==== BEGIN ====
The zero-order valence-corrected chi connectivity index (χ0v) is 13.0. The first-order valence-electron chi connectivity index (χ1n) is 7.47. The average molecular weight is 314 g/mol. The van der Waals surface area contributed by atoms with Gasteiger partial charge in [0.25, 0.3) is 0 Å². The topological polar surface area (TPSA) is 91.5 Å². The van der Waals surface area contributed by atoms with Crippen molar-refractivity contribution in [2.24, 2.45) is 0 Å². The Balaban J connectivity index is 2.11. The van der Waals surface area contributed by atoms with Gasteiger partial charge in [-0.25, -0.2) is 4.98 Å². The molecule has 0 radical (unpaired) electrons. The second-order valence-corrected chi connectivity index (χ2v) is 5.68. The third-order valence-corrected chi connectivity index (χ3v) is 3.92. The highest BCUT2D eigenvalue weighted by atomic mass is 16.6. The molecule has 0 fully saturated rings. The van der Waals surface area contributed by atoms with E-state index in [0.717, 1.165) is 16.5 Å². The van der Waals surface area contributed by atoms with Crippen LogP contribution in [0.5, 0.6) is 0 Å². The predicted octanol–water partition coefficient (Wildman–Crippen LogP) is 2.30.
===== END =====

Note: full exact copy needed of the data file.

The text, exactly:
The zero-order valence-corrected chi connectivity index (χ0v) is 13.0. The first-order valence-electron chi connectivity index (χ1n) is 7.47. The average molecular weight is 314 g/mol. The van der Waals surface area contributed by atoms with Gasteiger partial charge in [0.25, 0.3) is 0 Å². The topological polar surface area (TPSA) is 91.5 Å². The van der Waals surface area contributed by atoms with Crippen molar-refractivity contribution in [2.24, 2.45) is 0 Å². The Balaban J connectivity index is 2.11. The van der Waals surface area contributed by atoms with Gasteiger partial charge in [-0.25, -0.2) is 4.98 Å². The molecule has 0 radical (unpaired) electrons. The second-order valence-corrected chi connectivity index (χ2v) is 5.68. The third-order valence-corrected chi connectivity index (χ3v) is 3.92. The highest BCUT2D eigenvalue weighted by atomic mass is 16.6. The molecule has 0 fully saturated rings. The van der Waals surface area contributed by atoms with E-state index in [0.717, 1.165) is 16.5 Å². The van der Waals surface area contributed by atoms with Crippen LogP contribution in [0.5, 0.6) is 0 Å². The predicted octanol–water partition coefficient (Wildman–Crippen LogP) is 2.30.